I learned something new or, rather, old from reading Fallows’ blog. The famous metaphor* — “the fatally slow human response to climate change makes us like a slowly boiling frog” — is not quite right. As Wikipedia puts it, German physiologist Friedrich Goltz “demonstrated that frogs will indeed remain in slowly heated water, but only if their brain is removed.”
“Goltz observed that a frog, when placed in water the temperature of which is slowly raised towards boiling, manifests uneasiness as soon as the temperature reaches 25° C., and becomes more and more agitated as the heat increases, vainly struggling to get out, and finally at 42° C., dies in a state of rigid tetanus. The evidence of feeling being thus manifested when the frog has its brain, what is the case with a brainless frog? It is absolutely the reverse. Quietly the animal sits through all successions of temperature, never once manifesting uneasiness or pain, never once attempting to escape the impending death.”
Even so, I am inclined to agree with Jones that this should not be fatal to the metaphor. It just needs to be tweaked.
Technically, we are the subspecies Homo sapiens sapiens, as I’ve said before (see “Is the global economy a Ponzi scheme?“). Such are the privileges of being the only species that gets to name all the species, so we can call ourselves “wise” twice! But given how we have been destroying the planet’s livability, I think at the very least we should drop one of the “sapiens.” And, perhaps provisionally, we should put the other one in quotes, so we are Homo “sapiens” sapiens at least until we see whether we are smart enough to save ourselves from ourselves.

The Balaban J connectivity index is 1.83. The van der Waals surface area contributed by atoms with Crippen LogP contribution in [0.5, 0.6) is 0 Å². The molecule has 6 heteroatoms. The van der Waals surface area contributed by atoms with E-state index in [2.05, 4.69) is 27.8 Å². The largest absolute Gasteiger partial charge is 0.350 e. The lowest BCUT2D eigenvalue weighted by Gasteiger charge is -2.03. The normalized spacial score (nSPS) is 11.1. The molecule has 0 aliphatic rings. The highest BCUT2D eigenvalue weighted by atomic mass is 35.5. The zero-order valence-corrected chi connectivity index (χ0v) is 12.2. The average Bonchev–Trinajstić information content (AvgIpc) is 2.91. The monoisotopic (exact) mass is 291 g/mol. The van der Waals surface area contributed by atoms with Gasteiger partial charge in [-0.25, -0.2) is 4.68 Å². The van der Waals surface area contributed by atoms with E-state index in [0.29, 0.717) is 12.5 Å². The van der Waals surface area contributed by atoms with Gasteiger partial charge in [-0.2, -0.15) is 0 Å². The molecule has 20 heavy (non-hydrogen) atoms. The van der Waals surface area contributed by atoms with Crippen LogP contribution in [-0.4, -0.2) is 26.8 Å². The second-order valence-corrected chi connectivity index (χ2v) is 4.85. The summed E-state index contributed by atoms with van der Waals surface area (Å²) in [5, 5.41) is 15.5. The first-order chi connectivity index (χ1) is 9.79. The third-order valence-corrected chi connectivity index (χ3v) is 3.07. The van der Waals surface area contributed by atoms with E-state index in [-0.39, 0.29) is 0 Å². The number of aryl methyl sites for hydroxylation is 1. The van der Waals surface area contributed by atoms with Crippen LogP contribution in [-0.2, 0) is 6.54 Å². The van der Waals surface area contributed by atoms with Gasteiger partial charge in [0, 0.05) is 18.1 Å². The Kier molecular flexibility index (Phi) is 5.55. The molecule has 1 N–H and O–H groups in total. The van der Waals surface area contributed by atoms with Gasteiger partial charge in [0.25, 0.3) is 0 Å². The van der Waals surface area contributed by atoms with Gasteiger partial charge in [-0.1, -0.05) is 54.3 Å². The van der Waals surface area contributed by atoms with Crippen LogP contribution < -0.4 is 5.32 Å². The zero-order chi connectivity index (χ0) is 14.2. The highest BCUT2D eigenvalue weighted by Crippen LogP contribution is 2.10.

If we destroy a livable climate, which means “billions of people will be condemned to poverty and much of civilisation will collapse” and are renamed just plain Homo, then in fact we will have demonstrated we are dumber than frogs (who were, after all, doing just fine until we came along).
At that point, we will be brainless frogs.
* [Yes, I know this is technically a simile.]